Almost invisible to the American art scene for the past decade, the powerhouse neo-expressionist artist has returned for his first American survey since 1987.
Julian Schnabel is back with a vengeance.
Exhibiting exclusively in Europe for the past eleven years, the neo-expressionist artist has re-emerged on the American art scene with the same ferocity and vigor that put him at the top of a powerhouse list of artists in the 1980s.
In the late seventies, Schnabel was propelled to notoriety by his broken plate paintings—a series of large-scale works that involved broken ceramic dishes set onto a painted canvas. When they debuted at the Mary Boone Gallery in 1979, the paintings sold out even before the exhibition’s opening night. Prices continued to rise. Works continued to sell. Schnabel quickly became an art world elite.
The Japanese artist may be 84 years old, but she’s not slowing down. In a new exhibition, Kusama explores her twilight years in bold colors and flashing LED lights.
In an art-world coup earlier this year, New York gallery David Zwirner poached Japanese artist Yayoi Kusama from Gagosian Gallery, one of the biggest art powerhouses in the world. Kusama’s last show in New York was just over a year ago in July 2012, when her monumental retrospective made a stop at the Whitney Museum of American Art, and her trademark polka dots popped up in a Louis Vuitton collection. For her first exhibition with David Zwirner, the artist took over all three of the gallery’s spaces in Chelsea—only the second time that has happened. Titled I Who Have Arrived in Heaven, the show debuts a new body of work by the 84-year-old artist as she contemplates the final years of her life.
Kusama emerged from the psychiatric hospital in Tokyo where she lives by choice to come to New York for the occasion. The artist, who arrived for the opening of the exhibition wearing an electric red wig and a black and yellow polka-dotted frock that she created, spread her message of peace and love to the audience.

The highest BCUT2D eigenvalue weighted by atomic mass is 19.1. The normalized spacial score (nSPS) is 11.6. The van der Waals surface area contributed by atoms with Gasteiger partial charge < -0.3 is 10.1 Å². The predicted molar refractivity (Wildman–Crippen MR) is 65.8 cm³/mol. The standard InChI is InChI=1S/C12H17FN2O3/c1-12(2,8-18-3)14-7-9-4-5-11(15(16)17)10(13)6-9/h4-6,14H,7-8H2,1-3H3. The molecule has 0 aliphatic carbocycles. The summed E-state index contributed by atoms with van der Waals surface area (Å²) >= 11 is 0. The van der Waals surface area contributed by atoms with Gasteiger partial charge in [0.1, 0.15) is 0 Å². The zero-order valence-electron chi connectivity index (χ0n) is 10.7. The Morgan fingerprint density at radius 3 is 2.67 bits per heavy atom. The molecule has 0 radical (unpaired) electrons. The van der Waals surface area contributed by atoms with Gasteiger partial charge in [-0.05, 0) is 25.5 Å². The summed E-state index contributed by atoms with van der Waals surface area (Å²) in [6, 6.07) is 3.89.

Pensive Night, 2013 (Yayoi Kusama/Courtesy David Zwirner)
“More and more I think about the role of the arts, and as an artist, I think that it’s important that I share the love and peace,” said Kusama through a translator as she greeted a room filled with press and art-world cognoscenti. “I would like to work with you together to make that happen, to deliver the joy of the art and love and peace to people who are suffering and don’t have the opportunity to enjoy the joy of the art.”
Conspiracy theories abound about who Banksy is—and how many powerful people may be protecting him in order to pull off his latest New York show.
In 2006, Damien Hirst and Banksy seemed to be on opposite ends of the art world spectrum. Hirst was a brand, an art phenomenon worth roughly £100m pounds (a year later he debuted his “For the Love of God” diamond-encrusted skull, which allegedly sold for £50 million or $80 million). Banksy was a faceless graffiti artist who was well known because his identity was unknown. “I have no interest in ever coming out,” he was quoted saying in a New Yorker article at the time. “I figure there are enough self-opinionated assholes trying to get their ugly little faces in front of you as it is.” Hirst was arguably one of the art world’s most “self-opinionated assholes,” and Banksy denounced the world in which Hirst reigned as ”a rest home for the overprivileged, the pretentious, and the weak.”